"I think about the art history curriculum as serving two related but distinct purposes," says Felicity. Her first objective is to impart to her students an understanding of the methodologies and issues that surround the discipline. The second is to give her students "a sense of the power of visual images for their lives and for history." By providing "a whole array of courses that deal with the question of how images function in society at different historical moments," Felicity endeavors to meet these two aims.

Scholarly Activities

Felicity is the author of the book Picturing The City in Medieval Italian Painting (McFarland Press: 2006) and numerous articles. She contributed an article to Potash Hill about her research on public art found on trucks in Calcutta, India in 2005 and another on her recent research into urban design in the Islamic Mediterranean in 2011.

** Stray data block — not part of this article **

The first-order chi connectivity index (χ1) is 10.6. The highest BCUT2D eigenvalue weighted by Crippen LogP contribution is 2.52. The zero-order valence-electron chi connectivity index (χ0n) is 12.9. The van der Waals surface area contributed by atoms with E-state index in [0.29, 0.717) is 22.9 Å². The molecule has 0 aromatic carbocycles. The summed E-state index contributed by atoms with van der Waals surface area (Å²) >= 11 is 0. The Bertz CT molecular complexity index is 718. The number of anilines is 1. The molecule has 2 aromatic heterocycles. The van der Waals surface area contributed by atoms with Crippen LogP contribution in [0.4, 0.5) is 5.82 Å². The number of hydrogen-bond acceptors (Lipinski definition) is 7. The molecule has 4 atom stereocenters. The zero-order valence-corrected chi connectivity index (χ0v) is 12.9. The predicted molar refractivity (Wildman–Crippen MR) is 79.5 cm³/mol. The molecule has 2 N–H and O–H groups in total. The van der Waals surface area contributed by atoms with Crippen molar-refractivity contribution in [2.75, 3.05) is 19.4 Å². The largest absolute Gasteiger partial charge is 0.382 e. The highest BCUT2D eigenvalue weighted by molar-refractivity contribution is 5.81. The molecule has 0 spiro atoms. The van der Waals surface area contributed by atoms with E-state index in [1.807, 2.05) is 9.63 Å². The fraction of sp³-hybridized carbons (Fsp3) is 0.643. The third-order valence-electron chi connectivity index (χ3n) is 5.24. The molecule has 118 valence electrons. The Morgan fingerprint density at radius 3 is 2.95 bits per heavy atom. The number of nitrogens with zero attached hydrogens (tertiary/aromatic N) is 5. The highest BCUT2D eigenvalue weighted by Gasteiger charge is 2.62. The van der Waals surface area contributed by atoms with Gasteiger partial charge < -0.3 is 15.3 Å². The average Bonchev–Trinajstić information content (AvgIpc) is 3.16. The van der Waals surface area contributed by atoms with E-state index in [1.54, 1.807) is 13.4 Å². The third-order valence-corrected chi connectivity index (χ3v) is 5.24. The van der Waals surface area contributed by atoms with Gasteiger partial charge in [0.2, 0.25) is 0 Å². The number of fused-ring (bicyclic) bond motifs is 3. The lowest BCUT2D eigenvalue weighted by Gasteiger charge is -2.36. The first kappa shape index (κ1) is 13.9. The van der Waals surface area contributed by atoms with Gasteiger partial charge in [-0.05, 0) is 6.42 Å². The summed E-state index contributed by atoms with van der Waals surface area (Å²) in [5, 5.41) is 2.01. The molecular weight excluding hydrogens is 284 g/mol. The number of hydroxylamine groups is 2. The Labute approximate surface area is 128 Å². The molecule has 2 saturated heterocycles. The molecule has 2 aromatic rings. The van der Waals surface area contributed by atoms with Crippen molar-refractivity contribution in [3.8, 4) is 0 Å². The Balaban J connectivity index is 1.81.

• “Civic identity and urban experience through architecture and traveler’s tales: a comparative analysis of Florence and Cairo in the fourteenth century” at Cities & Societies in Comparative Perspective, European Association for Urban History – 11th International Conference on Urban History, Prague, Czech Republic, 29 August – 1 September, 2012.
  • “Urban Design, Monumental Building and Ritual Practice in the Islamic cities of the Mediterranean – preliminary thoughts on a comparative analysis,” invited lecture, American University in Iraq – Suleymani, Northern Iraq, March 9, 2011.

Education

B.A., Tufts University, 1985; M.A., New York University Institute of Fine Arts, 1988; Ph.D., New York University Institute of Fine Arts, 1995. Marlboro College, 1997 -

Kat Rickenbacker • Environmental Studies, Gender Studies, Sociology

As a faculty member at Marlboro, Kat Rickenbacker uses her field experience to develop community-academic relationships that will serve her students, the college, and the community. Much of her work has focused on engaging low-income communities with the plethora of environmental and climate-related issues that often impact them most directly. Kat believes in a hands-on approach to teaching sociology, where students are encouraged to undertake independent research projects. Kat says "I firmly believe that sociologists must have one foot in academia and one foot in the field in order to produce relevant, applicable work, and that students learn best when they're allowed to take ownership of their education."